Measure blood pressure correctly

Measure blood pressure correctly

Measuring blood pressure correctly takes a lot of work. Even before you start measuring, there are a lot of unanswered questions: when is the ideal time to measure your blood pressure? Which arm should I connect the blood pressure monitor, better on the right or left? And what blood pressure values ​​are expected? We will answer your questions and provide a small guide on measuring your blood pressure correctly.

Systolic and diastolic blood pressure

For our body to be supplied with blood and thus also with oxygen and nutrients, the blood has to be distributed throughout the entire circulatory system. This function is performed by our heart, which pumps blood into the vessels with every beat. Pressure is exerted on the vessel walls and they expand. If the blood continues to flow, the vessels contract again.

A general distinction is made between systolic and diastolic blood pressure when measuring blood pressure. The systolic value is determined when the heart contracts and blood is pumped into the vessels. The diastolic value, on the other hand, is measured when the heart muscle is relaxed – i.e., in the heart’s filling phase.

 

Measuring blood pressure: Correct measurement technology is important

You don’t have to go to the doctor to measure your blood pressure; you can quickly determine the values ​​at home using a blood pressure monitor. In general, blood pressure values ​​determined regularly by the patient are more meaningful than when the doctor determines the blood pressure once in his practice. However, many people do not know how to take the measurement correctly. This can lead to errors in the measurement and, thus, to incorrect results.

How is blood pressure measured correctly?

Before measuring your blood pressure, take a break of at least three to five minutes. Sit in a chair and avoid exerting yourself, no matter how small, as doing so can raise blood pressure.

The doctor measures classically with the help of an inflatable cuff, usually attached to the upper arm. On the other hand, digital devices that measure blood pressure are often used for measurements at home. These can be attached to the bare upper arm or wrist. When measuring on the wrist, you should first feel your pulse and then attach the device to this spot.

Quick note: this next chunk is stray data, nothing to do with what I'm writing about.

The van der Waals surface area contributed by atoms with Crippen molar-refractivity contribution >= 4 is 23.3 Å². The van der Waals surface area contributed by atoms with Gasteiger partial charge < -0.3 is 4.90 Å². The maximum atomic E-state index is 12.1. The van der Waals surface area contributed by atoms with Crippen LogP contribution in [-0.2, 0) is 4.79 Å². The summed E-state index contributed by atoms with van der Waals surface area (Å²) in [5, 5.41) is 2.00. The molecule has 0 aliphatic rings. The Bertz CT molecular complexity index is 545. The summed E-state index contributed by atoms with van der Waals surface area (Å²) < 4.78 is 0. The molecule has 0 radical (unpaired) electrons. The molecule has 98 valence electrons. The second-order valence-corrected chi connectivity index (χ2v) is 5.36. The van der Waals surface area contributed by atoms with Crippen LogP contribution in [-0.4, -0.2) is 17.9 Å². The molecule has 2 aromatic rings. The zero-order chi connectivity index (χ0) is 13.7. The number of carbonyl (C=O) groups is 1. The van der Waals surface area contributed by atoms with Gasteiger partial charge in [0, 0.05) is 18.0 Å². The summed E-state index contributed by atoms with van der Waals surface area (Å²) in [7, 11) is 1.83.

It is essential for the measurement that the measuring point is approximately at the same height as the heart. With a measurement on the upper arm, this is usually the case automatically. If blood pressure is measured at the wrist, rest your elbow lightly on a tabletop and raise your forearm slightly. Measure the upper arm; the forearm should rest loosely on the tabletop.

 

Which arm: right or left?

You can generally measure your blood pressure on both the right and left arm. Ideally, however, the blood pressure should always be determined on the arm where it is higher. To find out, always measure the blood pressure on the right and left arm for the first measurements. If the values ​​on one arm are higher than on the other, you should always use this arm for future measurements. Higher values ​​are always decisive in assessing blood pressure.

Time: When is the best time to measure blood pressure?

Ideally, you should measure your blood pressure first thing in the morning because high blood pressure values ​​are considered particularly dangerous. Measuring in the morning is particularly important for patients taking antihypertensive medication . The measurement should always be done before taking the medication.

Since blood pressure is subject to fluctuations over the day, at least at the beginning of the measurement, it is advisable to determine the blood pressure at different times of the day. This makes it easy to determine when your blood pressure readings are at their highest.

Blood pressure: too high or too low?

When measuring blood pressure, two values ​​are always given: the systolic and the diastolic blood pressure. The systolic value is always given first, followed by the diastolic value. If one of the two values ​​is too high, blood pressure is already considered elevated in several measurements. Values ​​below 140 mmHg (systolic) and 90 mmHg (diastolic) are considered normal for adults. You should consult a doctor if you regularly determine blood pressure values ​​above these limit values.

 

Instructions – Measure blood pressure correctly in 7 steps

In our brief instructions, we have put together the most important rules for measuring blood pressure correctly:

  1. Take a three to five-minute break before taking your blood pressure.
  2. Measure the blood pressure on both arms at the beginning and later on the arm with the higher values.
  3. Measure before you take any antihypertensive medication.
  4. Ensure the measuring point is at heart level and the arm is relaxed. Ideally, place it on a tabletop.
  5. Remain calm during the measurement – coughing, laughing or speaking can falsify the results. Also, avoid crossing your legs – this can affect the results.
  6. Stay calm if the meter reads too high. Instead, measure your blood pressure regularly over the next few days to check whether the increased value is confirmed.
  7. Before using the blood pressure monitor for the first time, ask your doctor whether the cuff width of the device is suitable for your arm. If the cuff is too wide or too narrow, incorrect readings can result.

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